What's a little nip, tuck or 'tox among friends when your very job prospects are in peril?
As the recession punishes workers with more layoffs and the stock market cripples the finances of those in or near retirement, keeping a job or finding a job has become paramount. And plastic surgeons say that while the recession has hurt their overall business, they see sharp increases in the numbers of job-nervous women and men coming in for Botox injections, eyelid lifts or neck tucks as part of an aggressive strategy to stay competitive with youth in the roughest employment market in a generation.
The American Society of Plastic Surgeons released results of a recent survey showing that U.S. women consider cosmetic surgery a competitive edge in the workplace. Doctors I spoke to say that men, too, are seeking help since the recession got especially nasty.
"Male patients are here because of the competition," says Stephan Baker, a Coral Gables plastic surgeon.
Seniors also are back in the job market, forced to seek work because of stock market losses to retirement savings. They, too, may prove an emerging market for plastic surgery.
The typical cosmetic goal is not a major rejuvenation but rather to "look" fresher to customers, co-workers and bosses. Or, as Tampa plastic surgeon Joshua Halpern calls it, "to stop looking tired."
New data show that fearful workers may be a big market. A Rutgers University survey, released Wednesday and titled "The Depressed American Worker," says that nearly half of the U.S. labor force (49 percent) is now very concerned with job security for those currently working, compared with a third (32 percent) in 2008.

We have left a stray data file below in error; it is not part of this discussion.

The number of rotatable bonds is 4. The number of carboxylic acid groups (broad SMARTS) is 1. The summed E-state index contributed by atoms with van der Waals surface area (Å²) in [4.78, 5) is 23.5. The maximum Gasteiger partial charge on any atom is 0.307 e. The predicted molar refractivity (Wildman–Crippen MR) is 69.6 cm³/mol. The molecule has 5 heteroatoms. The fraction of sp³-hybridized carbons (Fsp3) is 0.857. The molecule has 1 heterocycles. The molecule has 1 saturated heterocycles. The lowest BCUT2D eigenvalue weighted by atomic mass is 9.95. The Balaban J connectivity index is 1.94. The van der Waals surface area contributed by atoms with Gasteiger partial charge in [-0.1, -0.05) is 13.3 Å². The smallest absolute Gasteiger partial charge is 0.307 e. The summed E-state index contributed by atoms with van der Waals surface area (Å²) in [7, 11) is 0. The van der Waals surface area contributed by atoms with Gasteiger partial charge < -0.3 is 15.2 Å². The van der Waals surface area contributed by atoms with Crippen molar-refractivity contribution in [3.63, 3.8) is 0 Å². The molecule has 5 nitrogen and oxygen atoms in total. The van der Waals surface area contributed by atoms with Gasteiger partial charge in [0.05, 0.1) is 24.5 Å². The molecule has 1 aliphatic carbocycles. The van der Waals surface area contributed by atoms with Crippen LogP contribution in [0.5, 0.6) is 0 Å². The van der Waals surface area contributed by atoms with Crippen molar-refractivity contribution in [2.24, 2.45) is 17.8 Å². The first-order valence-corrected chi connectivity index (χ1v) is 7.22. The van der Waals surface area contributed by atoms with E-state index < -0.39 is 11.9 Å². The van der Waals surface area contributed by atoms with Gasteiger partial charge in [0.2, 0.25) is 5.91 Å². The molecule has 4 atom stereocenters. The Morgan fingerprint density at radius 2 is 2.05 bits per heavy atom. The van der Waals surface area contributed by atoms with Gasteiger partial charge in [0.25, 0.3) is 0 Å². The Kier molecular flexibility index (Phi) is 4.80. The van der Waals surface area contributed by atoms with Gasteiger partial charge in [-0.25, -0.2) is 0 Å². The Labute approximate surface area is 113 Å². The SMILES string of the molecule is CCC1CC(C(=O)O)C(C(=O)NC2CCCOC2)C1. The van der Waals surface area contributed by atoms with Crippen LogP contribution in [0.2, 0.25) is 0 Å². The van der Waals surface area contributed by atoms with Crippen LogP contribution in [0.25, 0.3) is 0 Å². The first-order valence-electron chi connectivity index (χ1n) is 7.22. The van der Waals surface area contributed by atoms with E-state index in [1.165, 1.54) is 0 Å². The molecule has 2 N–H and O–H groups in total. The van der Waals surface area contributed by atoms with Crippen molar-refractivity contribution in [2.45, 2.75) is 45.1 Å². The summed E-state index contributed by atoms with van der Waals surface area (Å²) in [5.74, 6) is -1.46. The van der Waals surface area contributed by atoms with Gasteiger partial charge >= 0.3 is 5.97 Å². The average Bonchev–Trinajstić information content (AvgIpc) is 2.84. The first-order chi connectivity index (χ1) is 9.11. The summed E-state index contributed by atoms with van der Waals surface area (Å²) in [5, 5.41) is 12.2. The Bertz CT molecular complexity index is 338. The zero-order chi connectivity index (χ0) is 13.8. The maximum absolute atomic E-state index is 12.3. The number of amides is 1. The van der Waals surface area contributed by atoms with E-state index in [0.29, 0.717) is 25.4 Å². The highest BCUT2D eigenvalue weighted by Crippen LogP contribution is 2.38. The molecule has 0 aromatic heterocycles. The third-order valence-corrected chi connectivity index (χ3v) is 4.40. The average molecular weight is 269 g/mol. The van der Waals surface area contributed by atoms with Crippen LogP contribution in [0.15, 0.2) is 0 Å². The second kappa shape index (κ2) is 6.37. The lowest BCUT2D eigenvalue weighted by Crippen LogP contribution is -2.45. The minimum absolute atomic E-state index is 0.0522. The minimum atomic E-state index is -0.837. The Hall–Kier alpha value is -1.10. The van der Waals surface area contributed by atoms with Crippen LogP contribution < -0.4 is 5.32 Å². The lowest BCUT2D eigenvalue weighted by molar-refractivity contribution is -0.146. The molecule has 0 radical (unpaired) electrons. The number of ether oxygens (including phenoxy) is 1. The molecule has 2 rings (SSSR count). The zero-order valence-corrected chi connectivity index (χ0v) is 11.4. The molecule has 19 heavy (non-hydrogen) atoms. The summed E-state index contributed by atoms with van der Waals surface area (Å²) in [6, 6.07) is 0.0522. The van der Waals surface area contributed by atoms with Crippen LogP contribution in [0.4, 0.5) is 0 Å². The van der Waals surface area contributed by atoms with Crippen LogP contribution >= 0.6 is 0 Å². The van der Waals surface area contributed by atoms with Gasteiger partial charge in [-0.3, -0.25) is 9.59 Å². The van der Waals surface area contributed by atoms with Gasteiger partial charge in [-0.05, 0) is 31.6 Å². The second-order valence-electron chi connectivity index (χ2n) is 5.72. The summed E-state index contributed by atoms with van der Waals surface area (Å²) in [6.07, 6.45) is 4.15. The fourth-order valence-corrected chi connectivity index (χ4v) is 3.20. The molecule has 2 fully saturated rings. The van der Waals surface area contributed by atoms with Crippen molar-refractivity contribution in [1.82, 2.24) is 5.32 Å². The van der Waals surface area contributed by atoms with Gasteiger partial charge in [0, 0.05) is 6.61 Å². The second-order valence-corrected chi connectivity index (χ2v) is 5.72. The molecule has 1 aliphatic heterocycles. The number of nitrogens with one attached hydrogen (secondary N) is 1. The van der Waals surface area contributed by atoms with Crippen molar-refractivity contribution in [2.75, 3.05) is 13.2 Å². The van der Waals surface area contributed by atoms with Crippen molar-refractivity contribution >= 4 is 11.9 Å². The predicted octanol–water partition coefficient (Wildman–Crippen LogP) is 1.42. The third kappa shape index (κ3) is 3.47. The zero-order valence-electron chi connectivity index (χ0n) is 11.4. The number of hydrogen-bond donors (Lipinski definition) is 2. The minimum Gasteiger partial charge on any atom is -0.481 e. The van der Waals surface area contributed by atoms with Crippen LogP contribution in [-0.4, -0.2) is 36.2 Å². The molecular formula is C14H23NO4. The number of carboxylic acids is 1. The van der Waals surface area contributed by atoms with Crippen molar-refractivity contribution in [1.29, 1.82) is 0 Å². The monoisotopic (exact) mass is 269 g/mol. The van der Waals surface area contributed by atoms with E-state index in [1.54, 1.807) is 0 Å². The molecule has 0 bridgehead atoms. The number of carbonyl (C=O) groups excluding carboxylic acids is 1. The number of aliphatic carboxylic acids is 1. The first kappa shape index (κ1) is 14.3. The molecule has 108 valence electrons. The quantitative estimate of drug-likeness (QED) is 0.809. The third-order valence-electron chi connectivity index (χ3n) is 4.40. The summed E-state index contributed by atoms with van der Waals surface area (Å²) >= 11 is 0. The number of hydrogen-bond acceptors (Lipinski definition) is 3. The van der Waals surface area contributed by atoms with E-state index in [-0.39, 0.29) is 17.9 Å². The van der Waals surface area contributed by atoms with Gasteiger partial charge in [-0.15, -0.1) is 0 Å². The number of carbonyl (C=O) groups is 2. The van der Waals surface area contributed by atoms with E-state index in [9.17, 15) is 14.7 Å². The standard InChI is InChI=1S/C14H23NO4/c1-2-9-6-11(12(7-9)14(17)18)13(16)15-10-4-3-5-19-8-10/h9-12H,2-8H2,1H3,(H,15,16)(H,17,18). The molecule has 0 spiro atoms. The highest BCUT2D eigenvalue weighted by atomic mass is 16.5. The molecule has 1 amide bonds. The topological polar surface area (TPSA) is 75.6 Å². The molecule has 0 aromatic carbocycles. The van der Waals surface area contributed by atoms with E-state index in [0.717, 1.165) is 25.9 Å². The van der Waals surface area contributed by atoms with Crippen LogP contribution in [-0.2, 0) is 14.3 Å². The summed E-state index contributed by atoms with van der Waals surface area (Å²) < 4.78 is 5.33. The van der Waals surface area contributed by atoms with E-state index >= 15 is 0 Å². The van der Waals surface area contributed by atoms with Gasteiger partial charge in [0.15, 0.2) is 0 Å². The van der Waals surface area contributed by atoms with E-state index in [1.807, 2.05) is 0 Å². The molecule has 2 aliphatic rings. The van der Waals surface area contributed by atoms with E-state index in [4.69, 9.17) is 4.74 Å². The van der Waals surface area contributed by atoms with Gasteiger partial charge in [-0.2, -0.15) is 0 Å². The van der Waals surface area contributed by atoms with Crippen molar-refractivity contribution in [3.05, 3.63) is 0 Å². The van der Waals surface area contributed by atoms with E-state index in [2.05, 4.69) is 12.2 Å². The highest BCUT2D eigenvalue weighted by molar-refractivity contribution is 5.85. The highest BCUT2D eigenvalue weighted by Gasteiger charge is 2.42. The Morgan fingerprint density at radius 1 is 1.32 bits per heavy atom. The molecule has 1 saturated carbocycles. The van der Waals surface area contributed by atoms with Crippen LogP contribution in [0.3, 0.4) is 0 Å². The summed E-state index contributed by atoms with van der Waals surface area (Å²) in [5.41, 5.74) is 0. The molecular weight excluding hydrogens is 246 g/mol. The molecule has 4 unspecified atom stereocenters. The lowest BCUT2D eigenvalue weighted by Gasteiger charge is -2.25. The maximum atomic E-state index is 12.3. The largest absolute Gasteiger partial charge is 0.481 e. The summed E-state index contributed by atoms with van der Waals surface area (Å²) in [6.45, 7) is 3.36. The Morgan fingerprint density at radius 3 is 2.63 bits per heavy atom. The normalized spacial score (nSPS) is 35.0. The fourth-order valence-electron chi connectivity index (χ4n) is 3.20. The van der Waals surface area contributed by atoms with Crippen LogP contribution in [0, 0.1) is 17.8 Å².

Halpern, who has practiced surgery in Tampa for 20 years, tells the story of one patient, a "high-level banker" who was "asked to resign" from her job. She opted for surgery and soon found another job.
Cause and effect? Who knows? But it's likely that folks predisposed to seek such procedures feel more confident afterward.
A majority of people seeking a workplace edge via cosmetic means are in sales. "That's where first impressions are so important," Halpern says. One patient, a man in his 50s who worked in sales, was laid off and chose to have an eyelid lift before looking for another position.
Others still have jobs but believe that a more youthful look will make them less likely targets — keep them "off the radar" — in the event of another wave of downsizing.
If work-inspired patients are on the rise, overall demand for plastic surgery is down — in some cases by as much as 60 percent. It's not that folks don't want bigger breasts, facelifts and liposuction. What has slowed the pipeline is — just like at car dealerships — the credit crunch.
Firms that specialize in cosmetic surgery loans are more picky in lending.
Loans once meant to be paid back over four years often are now squeezed to as little as three months. Many aspiring patients delay cosmetic procedures so that they can save up to pay in cash.
An eyelid lift costs roughly $3,600 to $4,000, while a neck tightening typically runs $4,000 to $6,000. That adds up to a lot of mortgage payments if you're out of work.
But if it truly helps motivate some folks to find new employment, well, as MasterCard likes to brag, maybe it's priceless.
Robert Trigaux can be reached at firstname.lastname@example.org.